The Bank of England moved to ease the effects of a credit crunch on the UK's banking system on Monday by offering to swap secure government bonds for riskier mortgage debt.
It is initially offering 50 billion pounds worth ($100 billion) of gilt-edged securities but the size of the scheme will depend on how much banks need to get lending going again -- and how much they're willing to stump up in costly collateral.
"There is no arbitrary limit on it," Bank of England Governor Mervyn King told reporters.
Although the move should help to give some much-needed to support to the banking system, economists cautioned the swap scheme alone would not be enough to revive a flagging economy.
"It will have a positive impact on the money market but it's unlikely that it will have any meaningful impact on unlocking mortgage markets," said Lena Komileva, market economist at Tullett Prebon.
The BoE's plan is its latest move to deal with the impact of the credit crisis on the economy.
Central banks around the world have been taking a variety of actions to get the frozen markets moving.
The Federal Reserve last month unveiled a $200 billion scheme to help mortgage markets.
Since December the Bank of England has cut interest rates three times to 5.0 percent and provided emergency, mainly three month, liquidity to banks.
However, the government worries some of those rate cuts have not been passed on to consumers who, faced with rising oil and food prices and falling house prices, are starting to feel the effects of an economic downturn -- and who are increasingly disillusioned with Prime Minister Gordon Brown.
"We will make sure that there is enough liquidity in the economy so that we can continue to lend money for businesses and lend money for people to buy their own houses," Brown said.
Analysts said the plan could boost sentiment but would not reverse the impact of the credit squeeze.
"This is not going to undo the harm that's already been done to the economy," said Alan Clarke, an economist at BNP Paribas. "It might just stop things getting any worse."
Sterling fell after the well-flagged plan was unveiled, the interbank cost of borrowing three-month sterling funds fell modestly and one-month rates slipped to their lowest level in a year at 5.49000 percent.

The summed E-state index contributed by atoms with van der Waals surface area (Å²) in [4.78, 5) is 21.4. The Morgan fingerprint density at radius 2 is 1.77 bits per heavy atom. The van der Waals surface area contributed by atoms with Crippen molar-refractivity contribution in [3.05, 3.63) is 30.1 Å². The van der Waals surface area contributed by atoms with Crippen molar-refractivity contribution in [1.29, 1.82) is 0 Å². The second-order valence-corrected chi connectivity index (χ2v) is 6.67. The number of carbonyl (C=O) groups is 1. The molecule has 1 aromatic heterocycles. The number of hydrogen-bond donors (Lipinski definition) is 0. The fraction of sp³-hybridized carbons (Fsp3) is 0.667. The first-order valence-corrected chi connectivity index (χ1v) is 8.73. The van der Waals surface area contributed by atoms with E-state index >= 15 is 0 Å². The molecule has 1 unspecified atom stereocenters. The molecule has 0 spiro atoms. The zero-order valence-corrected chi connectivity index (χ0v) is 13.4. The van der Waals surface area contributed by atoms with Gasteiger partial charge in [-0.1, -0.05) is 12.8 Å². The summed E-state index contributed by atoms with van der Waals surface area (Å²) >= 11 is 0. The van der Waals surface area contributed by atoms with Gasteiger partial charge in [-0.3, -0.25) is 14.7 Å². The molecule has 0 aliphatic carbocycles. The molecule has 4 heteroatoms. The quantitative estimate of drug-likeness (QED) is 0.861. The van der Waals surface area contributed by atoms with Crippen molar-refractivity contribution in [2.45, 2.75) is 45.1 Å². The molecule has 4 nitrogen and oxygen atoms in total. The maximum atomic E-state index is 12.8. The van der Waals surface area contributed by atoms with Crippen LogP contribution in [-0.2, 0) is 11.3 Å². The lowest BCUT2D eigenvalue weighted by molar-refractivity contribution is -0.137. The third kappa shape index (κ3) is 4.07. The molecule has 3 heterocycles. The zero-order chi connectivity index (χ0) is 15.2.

King said it would be at least two months before it would be possible to judge whether the scheme has worked.
The Bank of England is offering to exchange government securities for a range of high quality bank assets, including mortgages.
It is being guaranteed by the British Treasury but has been designed to avoid the public sector taking on the risk of potential losses.
The BoE plan is designed to tackle an overhang of debt in the 1.2 trillion pounds UK mortgage market that banks would have repackaged and sold on had the credit crisis not hit.
Lehman Brothers estimates that overhang at around 35 billion pounds.
Banks are expected to take more action to shore up their own balance sheets in tandem with the BoE action.
"...If you look at what's been happening in the last few days, the pressure on banks to declare the extent of any losses they've made ... and how they are going to deal with it and how they are going to raise money from their shareholders -- I think you'll see much, much more of that," Finance Minister Alistair Darling said.
JPMorgan estimates the capital shortfall for the four large UK banks -- Royal Bank of Scotland, HBOS, Barclays and Lloyds TSB -- at nearly 37 billion pounds.
Royal Bank of Scotland, Britain's second largest bank, confirmed on Monday it was considering a share issue and others in the sector are expected to follow.
People familiar with the matter have told Reuters RBS is seeking to raise over $20 billion.